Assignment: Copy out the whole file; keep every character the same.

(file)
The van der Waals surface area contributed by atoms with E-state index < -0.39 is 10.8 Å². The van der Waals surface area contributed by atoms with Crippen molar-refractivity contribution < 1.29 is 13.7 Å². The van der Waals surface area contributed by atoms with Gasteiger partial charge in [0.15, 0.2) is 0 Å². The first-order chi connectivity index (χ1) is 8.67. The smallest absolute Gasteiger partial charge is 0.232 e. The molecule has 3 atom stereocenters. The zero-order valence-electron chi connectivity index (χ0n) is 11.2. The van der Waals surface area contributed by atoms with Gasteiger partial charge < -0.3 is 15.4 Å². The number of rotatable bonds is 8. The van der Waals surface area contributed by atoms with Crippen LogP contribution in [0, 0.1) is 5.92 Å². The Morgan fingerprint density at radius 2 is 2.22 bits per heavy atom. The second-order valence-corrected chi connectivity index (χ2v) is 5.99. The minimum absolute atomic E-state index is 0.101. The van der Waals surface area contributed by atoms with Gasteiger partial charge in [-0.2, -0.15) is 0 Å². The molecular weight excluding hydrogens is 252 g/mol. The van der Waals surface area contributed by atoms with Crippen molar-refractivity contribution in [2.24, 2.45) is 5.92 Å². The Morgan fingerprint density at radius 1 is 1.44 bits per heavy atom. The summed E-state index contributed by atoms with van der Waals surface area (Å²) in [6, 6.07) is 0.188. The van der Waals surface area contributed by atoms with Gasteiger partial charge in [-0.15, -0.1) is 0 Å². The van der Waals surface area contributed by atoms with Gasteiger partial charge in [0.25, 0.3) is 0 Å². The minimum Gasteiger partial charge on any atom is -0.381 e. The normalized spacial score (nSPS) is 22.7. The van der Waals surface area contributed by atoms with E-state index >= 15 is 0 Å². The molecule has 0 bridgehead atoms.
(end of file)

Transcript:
The van der Waals surface area contributed by atoms with E-state index < -0.39 is 10.8 Å². The van der Waals surface area contributed by atoms with Crippen molar-refractivity contribution < 1.29 is 13.7 Å². The van der Waals surface area contributed by atoms with Gasteiger partial charge in [0.15, 0.2) is 0 Å². The first-order chi connectivity index (χ1) is 8.67. The smallest absolute Gasteiger partial charge is 0.232 e. The molecule has 3 atom stereocenters. The zero-order valence-electron chi connectivity index (χ0n) is 11.2. The van der Waals surface area contributed by atoms with Gasteiger partial charge < -0.3 is 15.4 Å². The number of rotatable bonds is 8. The van der Waals surface area contributed by atoms with Crippen LogP contribution in [0, 0.1) is 5.92 Å². The Morgan fingerprint density at radius 2 is 2.22 bits per heavy atom. The second-order valence-corrected chi connectivity index (χ2v) is 5.99. The minimum absolute atomic E-state index is 0.101. The van der Waals surface area contributed by atoms with Gasteiger partial charge in [-0.2, -0.15) is 0 Å². The molecular weight excluding hydrogens is 252 g/mol. The van der Waals surface area contributed by atoms with Crippen molar-refractivity contribution in [2.24, 2.45) is 5.92 Å². The Morgan fingerprint density at radius 1 is 1.44 bits per heavy atom. The summed E-state index contributed by atoms with van der Waals surface area (Å²) in [6, 6.07) is 0.188. The van der Waals surface area contributed by atoms with Gasteiger partial charge in [-0.15, -0.1) is 0 Å². The van der Waals surface area contributed by atoms with Gasteiger partial charge in [0.25, 0.3) is 0 Å². The minimum Gasteiger partial charge on any atom is -0.381 e. The normalized spacial score (nSPS) is 22.7. The van der Waals surface area contributed by atoms with E-state index >= 15 is 0 Å². The molecule has 0 bridgehead atoms.